From Casetext: Smarter Legal Research

C., R.I. P. Ry. Co. v. Benson

Supreme Court of Illinois
Feb 23, 1933
352 Ill. 195 (Ill. 1933)


holding carrier not liable under Safety Appliance Act where some unknown person wrapped wire around a grab-iron

Summary of this case from EHALT v. McCARTHY ET AL


No. 21616. Judgment affirmed.

Opinion filed February 23, 1933 Rehearing denied April 7, 1933.

WRIT OF ERROR to the Appellate Court for the Second District; — heard in that court on appeal from the Circuit Court of Peoria county; the Hon. JOSEPH E. DAILY, Judge, presiding.

DANIEL TAYLOR, and MILLER, ELLIOTT WESTERVELT, (EUGENE R. JOHNSON, of counsel,) for plaintiff in error.

JOHN E. CASSIDY, for defendant in error.

Leo Benson, an employee of the Chicago, Rock Island and Pacific Railway Company as a switchman for a period of nine or ten years, was on August 17, 1929, injured by a train of the railway company. He brought suit in the circuit court of Peoria county based on his injuries and recovered a judgment of $32,500, which was affirmed, on appeal, by the Appellate Court for the Second District. The case is here on certiorari.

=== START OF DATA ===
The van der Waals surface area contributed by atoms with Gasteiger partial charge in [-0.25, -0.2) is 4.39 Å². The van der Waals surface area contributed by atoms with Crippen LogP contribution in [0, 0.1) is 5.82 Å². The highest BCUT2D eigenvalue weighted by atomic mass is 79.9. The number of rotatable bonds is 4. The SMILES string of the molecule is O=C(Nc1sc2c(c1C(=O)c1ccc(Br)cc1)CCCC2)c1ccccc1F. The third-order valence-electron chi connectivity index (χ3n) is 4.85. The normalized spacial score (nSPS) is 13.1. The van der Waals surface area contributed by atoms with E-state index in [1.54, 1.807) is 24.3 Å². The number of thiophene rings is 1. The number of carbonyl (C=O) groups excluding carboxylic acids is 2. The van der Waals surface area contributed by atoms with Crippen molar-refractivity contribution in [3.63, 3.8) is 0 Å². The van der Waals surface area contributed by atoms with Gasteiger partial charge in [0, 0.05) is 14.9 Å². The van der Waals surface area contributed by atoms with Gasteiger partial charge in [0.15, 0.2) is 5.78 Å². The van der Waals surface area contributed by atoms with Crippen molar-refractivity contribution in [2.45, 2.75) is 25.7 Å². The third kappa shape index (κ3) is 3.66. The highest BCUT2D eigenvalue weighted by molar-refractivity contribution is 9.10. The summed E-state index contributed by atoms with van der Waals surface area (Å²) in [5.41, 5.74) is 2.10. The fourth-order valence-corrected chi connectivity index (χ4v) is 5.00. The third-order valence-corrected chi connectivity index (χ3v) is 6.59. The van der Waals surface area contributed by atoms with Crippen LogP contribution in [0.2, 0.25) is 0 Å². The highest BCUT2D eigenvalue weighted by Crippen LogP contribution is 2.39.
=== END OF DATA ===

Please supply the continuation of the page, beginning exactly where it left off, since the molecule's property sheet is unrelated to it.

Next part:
The declaration consists of two counts, each of which charges that on August 17, 1929, Benson and the railway company were employee and employer, respectively, and engaged in interstate' transportation by rail, and that Benson was employed in defendant's railroad yards in Peoria as a member of a train crew. The first count charges that he was engaged in switching a certain cut of railway cars in the work of interstate commerce; that while he was so engaged he was injured because of the negligence of the company in permitting a strand of wire to be attached to a hand-hold of one of the cars in the switching cut, which made it unsafe for the employees; that when he was in the act of securing himself and his personal safety by grasping the hand-hold his glove became entangled in the wire, as a result of which he was pulled or dragged some distance, after which he was struck by another freight car which was then in the same switching operation, resulting in injuries to him. The second count avers that at the time of his injury Benson was engaged, as an employee of the company, in interstate commerce in a certain switching operation, and that by reason of carelessness and recklessness of the agents and servants of defendant a railway car was propelled against him with great force, striking him in the back, causing the injuries there recited. The only plea was that of not guilty.